Sep 17, 2013; Milwaukee, WI, USA; The Racing Sausages ride Harley Davidson motorcycles before game between the Milwaukee Brewers and Chicago Cubs at Miller Park. Mandatory Credit: Benny Sieu-USA TODAY Sports
The Brewers have never properly honored their proud history as a franchise, but that’s all about to change. On Thursday the team announced their plans to create a Wall of Honor at Miller Park, featuring plaques commemorating players, managers and others who have made their mark in Brewers lore over the past 40 years.
A whopping 58 players will be included in the inaugural Wall of Honor class. That’s a lot, but even with all those inductees, there were still some notable snubs.
Any time you do a thing like this, there are going to be snubs. That’s just how it works. It’s just too handy a talker. Plus who doesn’t like saying the word “snub?” It’s just a great word.
So who do I think got snubbed the hardest? First let’s look at the 58 individuals chosen for induction:
Hank Aaron, Jerry Augustine, Sal Bando, Chris Bosio, Johnny Briggs, Jeromy Burnitz, Mike Caldwell, Bill Castro, Jeff Cirillo, Jim Colborn, Cecil Cooper, Craig Counsell, Chuck Crim, Rob Deer, Cal Eldred, Mike Fetters, Rollie Fingers, Jim Gantner, Moose Haas, Bill Hall, Darryl Hamilton, Teddy Higuera, John Jaha, Geoff Jenkins, Harvey Kuenn, Sixto Lezcano, Pat Listach, Mark Loretta, Davey May, Bob McClure, Paul Molitor, Don Money, Charlie Moore, Jaime Navarro, Dave Nilsson, Ben Oglivie, Dan Plesac, Darrell Porter, Ken Sanders, George Scott, Kevin Seitzer, Bud Selig, Richie Sexson, Ben Sheets, Ted Simmons, Jim Slaton, B.J. Surhoff, Don Sutton, Gorman Thomas , Bill Travers, Bob Uecker, Jose Valentin, Greg Vaughn, Fernando Vina, Pete Vuckovich, Bill Wegman, Bob Wickman and Robin Yount.
The Brewers tried to avoid any controversy in these selections by having arbitrary standards. Players were deemed worthy of the Wall if they met at least one of the following criteria:
2,000 or more plate appearances
1,000 or more innings pitched
250 appearances as a pitcher
Winner of a major award (MVP, Cy Young, Rookie of the Year, or Fireman of the Year)
Manager of a pennant-winning team
Individuals memorialized with statues on the Miller Park Plaza
Members of the National Baseball Hall of Fame who played for or managed the Brewers
Member of a World Series winning team
Sounds nice and neat and clean, but here’s the problem: you still leave guys out who deserve to be on the Wall of Honor.
Not saying I would necessarily strike any of the above people. I’m not saying kick John Jaha off the Wall of Honor. If there’s going to be a Brewers Wall of Honor, John Jaha needs to be on it. For his name alone.
My thing is, why snub people if you don’t have to? If you’re going to go 58, why can’t you just go 60 or 65? Round it up? Add some wild cards from below the arbitrary thresholds? Put it to a fan vote maybe. Everyone loves voting.
There were some completely outrageous and unnecessary snubs here in my opinion. Here are the guys I think got shafted the hardest.
Dale Sveum – Sveum is a perfect example of why the arbitrary cut-off thing doesn’t work. He only had 1878 plate appearances with the Brewers. Okay so if he’d played one more half-season he’d be in. Because of that we’re going to ignore his 236 RBI. More importantly, we’re going to ignore the two years he spent helping ruin the Cubs?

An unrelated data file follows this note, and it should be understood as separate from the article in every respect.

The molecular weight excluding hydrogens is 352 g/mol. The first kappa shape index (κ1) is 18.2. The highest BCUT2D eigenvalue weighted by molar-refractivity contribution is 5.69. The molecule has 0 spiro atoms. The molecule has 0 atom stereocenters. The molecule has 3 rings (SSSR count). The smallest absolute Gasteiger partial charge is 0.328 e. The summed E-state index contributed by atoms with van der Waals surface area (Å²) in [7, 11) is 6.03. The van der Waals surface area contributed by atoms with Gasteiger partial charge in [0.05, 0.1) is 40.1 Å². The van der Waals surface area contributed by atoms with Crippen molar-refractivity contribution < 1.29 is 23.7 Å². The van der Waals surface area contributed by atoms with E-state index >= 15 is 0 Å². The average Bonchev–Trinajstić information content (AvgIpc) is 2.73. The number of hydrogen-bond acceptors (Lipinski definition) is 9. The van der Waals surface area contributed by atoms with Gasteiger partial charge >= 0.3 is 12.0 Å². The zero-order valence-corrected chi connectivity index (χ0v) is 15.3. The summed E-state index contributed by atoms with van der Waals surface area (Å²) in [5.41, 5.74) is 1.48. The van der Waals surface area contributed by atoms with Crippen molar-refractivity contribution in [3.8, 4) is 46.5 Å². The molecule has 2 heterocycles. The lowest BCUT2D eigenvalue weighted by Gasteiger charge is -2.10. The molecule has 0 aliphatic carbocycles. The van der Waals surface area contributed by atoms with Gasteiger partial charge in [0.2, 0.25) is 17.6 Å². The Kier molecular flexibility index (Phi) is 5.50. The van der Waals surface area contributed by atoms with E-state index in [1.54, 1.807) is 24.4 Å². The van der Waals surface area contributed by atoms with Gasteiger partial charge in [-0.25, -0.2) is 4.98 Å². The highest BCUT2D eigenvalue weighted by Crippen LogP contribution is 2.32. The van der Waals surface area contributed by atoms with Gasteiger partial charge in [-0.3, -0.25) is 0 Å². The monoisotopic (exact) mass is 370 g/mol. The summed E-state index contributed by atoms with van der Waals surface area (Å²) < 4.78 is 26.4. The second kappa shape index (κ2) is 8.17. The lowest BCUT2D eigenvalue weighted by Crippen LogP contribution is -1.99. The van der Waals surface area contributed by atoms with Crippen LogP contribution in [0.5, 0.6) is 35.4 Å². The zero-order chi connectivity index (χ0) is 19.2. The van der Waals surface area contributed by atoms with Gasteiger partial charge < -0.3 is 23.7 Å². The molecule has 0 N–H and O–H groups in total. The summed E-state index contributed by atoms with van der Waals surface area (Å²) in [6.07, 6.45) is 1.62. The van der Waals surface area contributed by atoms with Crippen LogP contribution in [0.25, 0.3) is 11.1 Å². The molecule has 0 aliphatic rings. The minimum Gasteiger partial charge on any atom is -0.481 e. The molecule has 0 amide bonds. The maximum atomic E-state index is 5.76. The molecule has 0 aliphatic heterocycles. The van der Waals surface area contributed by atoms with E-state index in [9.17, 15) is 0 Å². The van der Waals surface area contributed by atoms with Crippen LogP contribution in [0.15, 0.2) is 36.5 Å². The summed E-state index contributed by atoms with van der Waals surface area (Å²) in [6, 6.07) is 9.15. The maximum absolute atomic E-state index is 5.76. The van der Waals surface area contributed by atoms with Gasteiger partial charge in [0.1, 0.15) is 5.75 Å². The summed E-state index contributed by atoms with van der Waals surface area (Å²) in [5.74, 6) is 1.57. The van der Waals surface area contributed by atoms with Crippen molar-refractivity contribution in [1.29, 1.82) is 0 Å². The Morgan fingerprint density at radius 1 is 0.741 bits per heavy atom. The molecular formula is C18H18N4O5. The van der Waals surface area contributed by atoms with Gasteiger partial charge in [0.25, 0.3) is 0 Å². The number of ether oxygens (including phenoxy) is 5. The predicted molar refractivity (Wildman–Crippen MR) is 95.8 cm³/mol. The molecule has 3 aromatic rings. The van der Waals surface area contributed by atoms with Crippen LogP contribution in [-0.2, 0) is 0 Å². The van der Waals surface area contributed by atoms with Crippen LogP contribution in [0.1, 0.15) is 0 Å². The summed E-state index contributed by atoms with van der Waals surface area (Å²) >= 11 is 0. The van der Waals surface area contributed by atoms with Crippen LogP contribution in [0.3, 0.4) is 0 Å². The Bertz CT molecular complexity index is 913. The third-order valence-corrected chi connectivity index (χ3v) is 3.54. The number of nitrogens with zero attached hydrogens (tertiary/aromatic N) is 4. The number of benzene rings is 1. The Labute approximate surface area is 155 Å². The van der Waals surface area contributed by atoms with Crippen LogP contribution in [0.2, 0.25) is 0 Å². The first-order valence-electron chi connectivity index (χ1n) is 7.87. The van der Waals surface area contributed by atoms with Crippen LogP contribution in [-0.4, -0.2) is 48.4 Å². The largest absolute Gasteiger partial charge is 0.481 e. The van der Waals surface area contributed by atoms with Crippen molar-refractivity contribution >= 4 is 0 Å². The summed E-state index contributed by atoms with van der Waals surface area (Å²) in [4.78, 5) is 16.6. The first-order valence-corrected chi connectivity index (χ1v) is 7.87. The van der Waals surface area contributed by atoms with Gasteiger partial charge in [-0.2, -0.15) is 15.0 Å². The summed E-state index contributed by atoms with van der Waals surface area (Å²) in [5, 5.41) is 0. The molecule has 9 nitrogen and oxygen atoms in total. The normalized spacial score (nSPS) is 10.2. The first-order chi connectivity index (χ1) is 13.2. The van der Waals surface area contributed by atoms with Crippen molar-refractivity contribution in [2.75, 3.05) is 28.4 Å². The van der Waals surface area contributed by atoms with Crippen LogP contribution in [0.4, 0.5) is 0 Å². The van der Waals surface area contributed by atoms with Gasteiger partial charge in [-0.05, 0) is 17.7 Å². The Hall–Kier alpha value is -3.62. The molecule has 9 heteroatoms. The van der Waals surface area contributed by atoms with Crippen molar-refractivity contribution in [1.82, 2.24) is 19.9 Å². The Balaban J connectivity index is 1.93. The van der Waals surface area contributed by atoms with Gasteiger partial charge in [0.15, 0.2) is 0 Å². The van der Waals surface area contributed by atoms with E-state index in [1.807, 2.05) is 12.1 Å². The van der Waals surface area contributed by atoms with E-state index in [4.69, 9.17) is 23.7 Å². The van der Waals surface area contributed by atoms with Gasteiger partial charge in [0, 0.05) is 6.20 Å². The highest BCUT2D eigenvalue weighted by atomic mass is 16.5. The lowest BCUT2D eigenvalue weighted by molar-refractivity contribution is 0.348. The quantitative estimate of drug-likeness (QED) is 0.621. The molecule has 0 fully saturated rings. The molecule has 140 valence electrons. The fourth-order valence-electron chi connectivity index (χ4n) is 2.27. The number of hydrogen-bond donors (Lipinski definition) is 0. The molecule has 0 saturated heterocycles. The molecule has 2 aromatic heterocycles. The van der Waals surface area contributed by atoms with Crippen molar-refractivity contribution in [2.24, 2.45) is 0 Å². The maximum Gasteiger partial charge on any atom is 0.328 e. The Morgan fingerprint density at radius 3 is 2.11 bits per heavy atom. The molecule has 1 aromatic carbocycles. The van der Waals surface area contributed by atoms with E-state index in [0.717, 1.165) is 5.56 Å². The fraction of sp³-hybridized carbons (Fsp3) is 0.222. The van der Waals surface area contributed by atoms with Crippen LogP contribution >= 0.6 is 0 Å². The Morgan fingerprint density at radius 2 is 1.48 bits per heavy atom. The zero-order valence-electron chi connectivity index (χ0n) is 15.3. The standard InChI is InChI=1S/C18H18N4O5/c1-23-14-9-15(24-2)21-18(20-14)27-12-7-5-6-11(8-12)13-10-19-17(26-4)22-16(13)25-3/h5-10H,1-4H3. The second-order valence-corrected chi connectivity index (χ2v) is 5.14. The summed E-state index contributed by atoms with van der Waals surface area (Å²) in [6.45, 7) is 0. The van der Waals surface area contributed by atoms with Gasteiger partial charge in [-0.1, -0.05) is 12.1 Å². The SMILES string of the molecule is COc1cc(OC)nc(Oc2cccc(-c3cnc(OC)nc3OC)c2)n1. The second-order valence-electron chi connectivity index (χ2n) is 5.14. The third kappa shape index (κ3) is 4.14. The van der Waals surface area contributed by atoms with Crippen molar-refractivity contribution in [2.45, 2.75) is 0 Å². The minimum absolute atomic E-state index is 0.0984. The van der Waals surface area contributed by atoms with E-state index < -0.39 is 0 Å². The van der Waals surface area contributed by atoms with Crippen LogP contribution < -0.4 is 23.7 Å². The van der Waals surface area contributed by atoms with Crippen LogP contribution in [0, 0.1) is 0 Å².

Ricky Bones – It wasn’t Bones like the show Bones, it was Bones like “bonus.” Kind of. Actually it was more like “bone-ess.” It was like…I don’t know how to say it, but it wasn’t like the show Bones.
Ed Romero – I don’t remember one thing Ed Romero did on the baseball field. I just remember his card. Cause I was a Brewers fan as a kid and I had all their cards. This card brings back the early ’80s so hard it’s like a gut-punch. I can practically smell the hot Atari cartridge plastic.
Franklin Stubbs – It’s weird that he only played in Milwaukee two years. Could’ve sworn it was longer.
Doug Davis – Another egregious one like Dale Sveum. All this guy did was top 200 innings three straight years, posting an exact .500 winning percentage each of those seasons. That’s consistency. Is this the Wall of Super-Outrageous-Excellence? No. If it were, Doug Davis would have no business being on it. All he needed was to be honorable. He achieved that.
Gary Sheffield – When you’re remembering history you need to remember all the history. Not just the stuff you want to remember but the stuff you want to forget too. Just cause Gary Sheffield ended up leaving and becoming a near Hall of Famer, that doesn’t mean you should expel him from your memory bank. I say put Gary on the Wall of Honor. Because closure feels good.
Nyjer Morgan – A Brewers Wall of Honor without Nyjer “Seven Second Delay” Morgan is like a bratwurst without pig anus.
Greg Brock – This guy came so close. 1958 plate appearances. Man he’s kicking himself. If he’d only hung on a little longer. Hey, remember when he was a phenom with the Dodgers and then turned out to be total crap? And the Brewers picked him up and he hit .299 one year?
Ronnie Belliard – Oh hell no. What? Oh wait, his All-Star appearance was with Cleveland. Never mind on this one.
Bill Spiers – Think “Tom Trebelhorn era” and there’s a good chance this guy’s name will be the first that comes to mind. Good old Billy Spiers. Billy Billy Billy Spiers. Shortstop. I got nothing.
Again, I’m not saying I’d throw anyone off the list of inductees just to get one of these guys on. Although, honestly, Craig Counsell? Anyone else think it’s a little fishy that Counsell, who is now a special assistant to the GM, was reportedly instrumental in getting this idea off the ground, and oh wow isn’t that a coincidence, the criteria happen to be set up so he gets on?
But Dale Sveum is off? I think we need to start a petition.